Note the italics that appeared.
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I missed that. The whole thing is a quote, so it's all in italics.
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Code:
      for (int i=0; i<107; i++){
        outArray = mySerial.read();
      }

Given the location of that line, it would make sense.

I fixed it as code in my post.

I was using the same code and was sending the wrong checksum so the ECM was sending me a 10 byte error. It was reading that fine but the rest of the outArray was empty with 0xFF.

So I guess what is happening is it is writing mySerial.read() to outArray 107 times? If I tell it to write mySerial.read() to outArray i location, wouldn't it be trying to write the entire buffer to that one location, or will it write the very first byte in the buffer to the i location in the outArray?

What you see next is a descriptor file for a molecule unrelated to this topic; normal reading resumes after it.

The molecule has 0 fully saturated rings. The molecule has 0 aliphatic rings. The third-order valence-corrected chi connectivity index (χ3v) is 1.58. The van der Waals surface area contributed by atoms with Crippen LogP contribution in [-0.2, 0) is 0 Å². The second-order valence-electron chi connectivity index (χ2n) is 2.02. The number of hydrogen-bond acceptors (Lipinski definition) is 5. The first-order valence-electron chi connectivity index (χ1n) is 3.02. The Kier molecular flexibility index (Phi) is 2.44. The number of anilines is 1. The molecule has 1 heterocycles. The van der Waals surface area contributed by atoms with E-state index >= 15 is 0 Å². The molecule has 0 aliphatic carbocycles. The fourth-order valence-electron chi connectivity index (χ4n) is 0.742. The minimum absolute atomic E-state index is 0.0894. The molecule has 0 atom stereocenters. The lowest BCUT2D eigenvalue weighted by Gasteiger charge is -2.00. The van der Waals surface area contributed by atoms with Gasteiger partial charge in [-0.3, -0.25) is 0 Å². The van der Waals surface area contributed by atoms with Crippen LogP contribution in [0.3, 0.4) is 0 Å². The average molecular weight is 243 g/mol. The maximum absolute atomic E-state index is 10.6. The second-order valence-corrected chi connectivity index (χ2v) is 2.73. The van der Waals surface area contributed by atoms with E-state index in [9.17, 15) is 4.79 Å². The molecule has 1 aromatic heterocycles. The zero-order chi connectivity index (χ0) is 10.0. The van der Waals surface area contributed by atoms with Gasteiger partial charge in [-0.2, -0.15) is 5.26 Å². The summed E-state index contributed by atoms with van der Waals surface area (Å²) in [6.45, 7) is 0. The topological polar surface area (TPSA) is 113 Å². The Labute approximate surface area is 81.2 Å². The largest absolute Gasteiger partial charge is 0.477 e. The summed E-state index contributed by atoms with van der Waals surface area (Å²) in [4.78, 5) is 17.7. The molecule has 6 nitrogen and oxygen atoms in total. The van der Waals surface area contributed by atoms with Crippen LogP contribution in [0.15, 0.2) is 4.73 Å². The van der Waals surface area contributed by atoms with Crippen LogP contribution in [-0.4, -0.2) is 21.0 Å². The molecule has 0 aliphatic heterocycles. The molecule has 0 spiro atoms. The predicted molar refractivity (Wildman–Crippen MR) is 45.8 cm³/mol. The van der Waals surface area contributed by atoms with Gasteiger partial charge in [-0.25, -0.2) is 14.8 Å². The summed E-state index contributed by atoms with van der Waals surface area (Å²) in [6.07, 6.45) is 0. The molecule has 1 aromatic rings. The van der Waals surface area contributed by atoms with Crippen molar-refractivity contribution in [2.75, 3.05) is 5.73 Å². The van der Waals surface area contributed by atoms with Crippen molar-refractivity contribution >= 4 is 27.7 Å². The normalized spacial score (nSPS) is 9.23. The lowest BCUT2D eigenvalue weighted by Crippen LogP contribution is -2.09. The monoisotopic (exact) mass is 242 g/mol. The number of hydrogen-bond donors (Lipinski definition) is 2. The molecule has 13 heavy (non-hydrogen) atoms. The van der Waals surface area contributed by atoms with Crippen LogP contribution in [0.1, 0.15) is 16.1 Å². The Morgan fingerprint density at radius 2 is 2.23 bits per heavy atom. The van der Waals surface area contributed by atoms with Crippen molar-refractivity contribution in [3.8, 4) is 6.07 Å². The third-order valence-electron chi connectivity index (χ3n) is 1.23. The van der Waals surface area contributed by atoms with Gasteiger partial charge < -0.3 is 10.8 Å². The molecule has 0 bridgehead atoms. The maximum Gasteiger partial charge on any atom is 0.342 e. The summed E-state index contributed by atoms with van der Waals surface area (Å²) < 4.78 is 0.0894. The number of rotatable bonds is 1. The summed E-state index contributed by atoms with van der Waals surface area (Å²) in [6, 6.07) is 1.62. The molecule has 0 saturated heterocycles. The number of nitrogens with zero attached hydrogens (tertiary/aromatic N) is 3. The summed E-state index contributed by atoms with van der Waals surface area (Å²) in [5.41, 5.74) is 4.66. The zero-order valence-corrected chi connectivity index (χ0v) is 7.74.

« Last Edit: March 12, 2012, 02:14:00 pm by Blaylock1988 » Logged

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wouldn't it be trying to write the entire buffer to that one location
Time to go read the documentation on the Serial.read() function. It does not read "the entire buffer" at once. It reads one byte at a time. So, it would only write one byte to outArra[ i ].

Of course, that isn't you real problem.
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ok so doing outArray[ i ] = mySerial.read() should fix my problem?

It sounds like I was unintentionally writing the entire buffer at once, when I should be writing the first incoming byte of the buffer to outArray[ i ].